Japanese Prime Minister Shinzo Abe called a snap election for December and put off a sales tax hike planned for next year, vowing today to step down if his strategy to revive the ailing economy falls flat. Despite Abe's aggressive revival policies to end two decades of stagnation, the Japanese economy slipped into a recession last quarter after a tax increase in April crushed consumer and business spending. That prompted Abe and other officials to reconsider a second hike planned for October next year. "I've been pondering this problem," Abe said at a news conference. "Even if we raise the tax as planned, tax revenue will not increase if the economy does not recover."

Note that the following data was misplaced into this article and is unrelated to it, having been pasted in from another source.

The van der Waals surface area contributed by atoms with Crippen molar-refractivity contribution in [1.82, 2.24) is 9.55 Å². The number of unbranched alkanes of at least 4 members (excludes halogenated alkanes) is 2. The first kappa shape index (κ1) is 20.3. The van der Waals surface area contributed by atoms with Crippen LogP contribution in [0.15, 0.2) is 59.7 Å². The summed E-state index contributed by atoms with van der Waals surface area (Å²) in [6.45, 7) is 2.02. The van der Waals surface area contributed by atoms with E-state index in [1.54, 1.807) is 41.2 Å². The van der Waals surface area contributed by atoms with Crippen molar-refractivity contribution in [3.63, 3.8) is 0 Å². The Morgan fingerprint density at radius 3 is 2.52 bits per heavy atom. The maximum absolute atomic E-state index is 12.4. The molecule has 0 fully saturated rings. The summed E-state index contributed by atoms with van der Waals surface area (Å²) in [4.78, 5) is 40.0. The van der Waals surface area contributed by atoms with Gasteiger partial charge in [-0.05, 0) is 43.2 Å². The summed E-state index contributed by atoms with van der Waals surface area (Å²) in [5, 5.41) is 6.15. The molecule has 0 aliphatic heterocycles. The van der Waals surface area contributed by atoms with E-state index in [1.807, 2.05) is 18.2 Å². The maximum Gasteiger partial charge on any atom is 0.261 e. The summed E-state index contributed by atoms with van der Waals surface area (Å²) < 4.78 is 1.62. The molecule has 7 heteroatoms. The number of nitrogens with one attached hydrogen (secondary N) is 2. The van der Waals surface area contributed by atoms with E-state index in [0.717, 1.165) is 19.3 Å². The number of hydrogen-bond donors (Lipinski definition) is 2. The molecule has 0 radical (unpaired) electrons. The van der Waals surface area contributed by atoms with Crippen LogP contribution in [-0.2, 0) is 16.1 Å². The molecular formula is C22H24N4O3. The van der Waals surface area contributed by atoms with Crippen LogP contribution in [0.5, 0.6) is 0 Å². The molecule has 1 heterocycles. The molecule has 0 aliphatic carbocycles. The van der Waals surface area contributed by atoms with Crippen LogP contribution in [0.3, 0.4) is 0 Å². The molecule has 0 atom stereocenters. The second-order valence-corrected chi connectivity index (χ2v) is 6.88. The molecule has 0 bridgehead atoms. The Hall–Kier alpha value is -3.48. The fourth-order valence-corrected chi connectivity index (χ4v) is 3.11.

Abe said he will dissolve parliament on Friday, setting an election, likely on Dec. 14, to seek public approval for his decision, which he said was needed to ensure the success of his "Abenomics" policies of extreme monetary easing, heavy government spending, and economic reforms. "I need to hear the voice of the people," Abe said. "I will step down if we fail to keep our majority because that would mean our Abenomics is rejected." Fresh elections may seem a puzzling decision given the bad news on the economy. But the Liberal Democrats have a solid majority and hope to further consolidate their power at a time when opposition parties are weak and in disarray. (Read more Shinzo Abe stories.)